you should only surf reef breaks when you feel confident enough (so not as an beginner). once you're confident enough reef breaks are often easier to ride than beach breaks. because the waves will be easier to read so you can always paddle to the peak. 

Parts of the wave:


The lip is the top edge of the wave before it breaks.


Is the part that is further away from the breaking part, usually not so steep.

Face / Wall

The steep part of the wave out in front of where you surf. here we do our manoeuvres for example our cutback to get back to the pocket.

Tube / Barrel

Is the part that is hollow that surfers aim for to get a tube ride or barrel ride.

Pocket / Curl

The part that is just before the wave breaks, it is where we get power to continue riding the wave. here we want to stay as long as possible.


Is the white foam of the wave after it has broken.

What are the best conditions?


The best wind is off shore wind. that means the wind is coming from the beach, this makes the waves clean and easier to read. we also don't want to much wind if it's more than 15 mph than there is to much wind.


Depends what your level and style is of course, but overall the best swell is between 3 and 5 feet for all styles. It also depends at the beach you want to go, some beaches work good on bigger swells but so,e beaches can't handle these swells and work better on smaller swells or on no swells. so make sure you're informed about the beach were you want to surf and the swell.


First of all there is spring tide and neap tide. Spring tide happens when the moon is at the full or new phase, which is when the Sun, Moon and Earth are in allignment. Neap tides occur around the first and last quarter phase of the moon, when the moons's orbit around Earth brings it percendicular to the Sun. Spring tides have higher high tides and lower low tides, Neap tides have lower high tides and higher low tides. The bigger swells come around Spring tides. you also have the tides differences in the day, you have two low tides and two high tides during the day, where the sea level can change up to 9 meters. In some countries the tides during the day doesn't really affect the surf and the sea level like Sri Lanka, but in other parts of the world like Europe and Australia the tides affect the sea level a lot and if you're not informed about this it can be very dangerous. So always informe yourself about the tides so you're not vulnerable for suprises.

Type of boards


Foamboards are the boards that we use as a beginner. It's made out of foam, what makes it easy floating and really stabel. These boards are bigger and start from 7'10 to 9 feet. The size and foam makes it easy to paddel and easier to catch waves, but it makes the board harder to turn and more difficult to generate speed. once you master the foamies, you can switch to a hardboard.

Long boards

Long boards starts from 8 feet, have a lot of litres and have a round shape. Long boards are perfect for long and mellow waves for example on a point break. You can take waves earlier than with a shorter board, because of the size and shape. this also takes it easier to paddle and pop up earlier. If you're looking for a calm way to surf and long rides, than long boarding is something for you, once you're getting better it can become a way of dancing on your board with cross step and so on.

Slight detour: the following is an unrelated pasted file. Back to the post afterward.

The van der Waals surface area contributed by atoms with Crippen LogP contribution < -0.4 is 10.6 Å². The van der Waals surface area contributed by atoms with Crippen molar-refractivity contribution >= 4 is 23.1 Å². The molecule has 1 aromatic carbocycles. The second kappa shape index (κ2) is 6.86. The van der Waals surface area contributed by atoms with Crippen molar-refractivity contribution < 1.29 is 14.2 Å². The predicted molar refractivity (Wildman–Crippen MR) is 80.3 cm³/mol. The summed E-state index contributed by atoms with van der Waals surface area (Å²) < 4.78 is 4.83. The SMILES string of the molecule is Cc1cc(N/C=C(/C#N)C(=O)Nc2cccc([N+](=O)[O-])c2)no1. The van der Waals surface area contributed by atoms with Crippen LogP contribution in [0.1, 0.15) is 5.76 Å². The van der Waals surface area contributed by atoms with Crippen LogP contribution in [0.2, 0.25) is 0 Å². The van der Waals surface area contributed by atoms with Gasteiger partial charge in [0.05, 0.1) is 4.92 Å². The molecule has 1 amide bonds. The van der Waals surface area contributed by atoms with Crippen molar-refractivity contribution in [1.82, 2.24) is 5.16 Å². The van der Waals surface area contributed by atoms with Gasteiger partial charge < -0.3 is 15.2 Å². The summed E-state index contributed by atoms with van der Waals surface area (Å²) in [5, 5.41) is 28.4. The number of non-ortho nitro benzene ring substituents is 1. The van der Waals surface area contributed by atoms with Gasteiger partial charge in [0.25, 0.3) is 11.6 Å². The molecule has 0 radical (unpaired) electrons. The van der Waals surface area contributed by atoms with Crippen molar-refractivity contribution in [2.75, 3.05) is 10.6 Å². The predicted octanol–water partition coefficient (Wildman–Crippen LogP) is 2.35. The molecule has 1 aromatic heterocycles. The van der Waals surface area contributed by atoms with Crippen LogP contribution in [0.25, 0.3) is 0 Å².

Short board

A short board is for more advanced surfers. It's smaller and has less litres. So that means it's harder to paddle, less stable and harder to catch the waves. You can call it a short board when it's less than 7 feet. A short board gives you more speed and more flexibility. Because of this you are able to do more manoeuvres and tricks. The fin set up mostly is thruster (3 fins), but you can also go with 4 fins or even 5. How more fins, how faster. short boards are the best in overhead waves, but can be big fun in smaller waves to.

Fish surf board

Fish surfboards or swallowtail surfboards refer to the tail setup of the surfboard.

What makes a fish surfboard so fun and unique is that it combines a few highly beneficial elements. It combines compact volume in a short template, wide tail width, and stability of a squash tail and the rail control of a pintail.

Packing more foam than usual, into a shorter board, translates to more buoyancy, ease of catching waves, and shorter boards can turn tighter in the pocket.

The fish surfboard is also highly capable at catching waves in small wave situations because of the wide template at the tail. There's more planing surface to keep you afloat. A wide tail also provides great drive down line, which is very important when the waves are small.

Because of this unique combination the fish surfboard makes an incredible transition surfboard for those wanting to transition from a longboard to a shorter surfboard. Overall the fish surfboard is a blast in ankle to head high surf but lacks the hold-ability for overhead waves.